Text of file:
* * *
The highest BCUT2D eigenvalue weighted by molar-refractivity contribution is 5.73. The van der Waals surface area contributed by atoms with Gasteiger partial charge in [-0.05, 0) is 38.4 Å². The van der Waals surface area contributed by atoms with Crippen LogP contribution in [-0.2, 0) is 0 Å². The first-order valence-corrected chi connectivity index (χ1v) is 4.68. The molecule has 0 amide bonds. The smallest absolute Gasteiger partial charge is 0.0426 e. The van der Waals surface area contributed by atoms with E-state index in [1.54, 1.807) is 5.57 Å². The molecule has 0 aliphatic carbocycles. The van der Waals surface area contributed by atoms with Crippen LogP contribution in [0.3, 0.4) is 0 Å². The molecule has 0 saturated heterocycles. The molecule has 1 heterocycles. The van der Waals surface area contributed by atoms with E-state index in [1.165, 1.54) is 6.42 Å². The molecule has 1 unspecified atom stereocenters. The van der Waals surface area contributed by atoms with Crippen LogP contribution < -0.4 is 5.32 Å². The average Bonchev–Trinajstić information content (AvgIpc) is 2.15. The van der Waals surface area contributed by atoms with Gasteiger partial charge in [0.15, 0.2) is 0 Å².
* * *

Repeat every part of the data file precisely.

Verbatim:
The highest BCUT2D eigenvalue weighted by molar-refractivity contribution is 5.73. The van der Waals surface area contributed by atoms with Gasteiger partial charge in [-0.05, 0) is 38.4 Å². The van der Waals surface area contributed by atoms with Crippen LogP contribution in [-0.2, 0) is 0 Å². The first-order valence-corrected chi connectivity index (χ1v) is 4.68. The molecule has 0 amide bonds. The smallest absolute Gasteiger partial charge is 0.0426 e. The van der Waals surface area contributed by atoms with E-state index in [1.54, 1.807) is 5.57 Å². The molecule has 0 aliphatic carbocycles. The van der Waals surface area contributed by atoms with Crippen LogP contribution in [0.3, 0.4) is 0 Å². The molecule has 0 saturated heterocycles. The molecule has 1 heterocycles. The van der Waals surface area contributed by atoms with E-state index in [1.165, 1.54) is 6.42 Å². The molecule has 1 unspecified atom stereocenters. The van der Waals surface area contributed by atoms with Crippen LogP contribution < -0.4 is 5.32 Å². The average Bonchev–Trinajstić information content (AvgIpc) is 2.15. The van der Waals surface area contributed by atoms with Gasteiger partial charge in [0.15, 0.2) is 0 Å².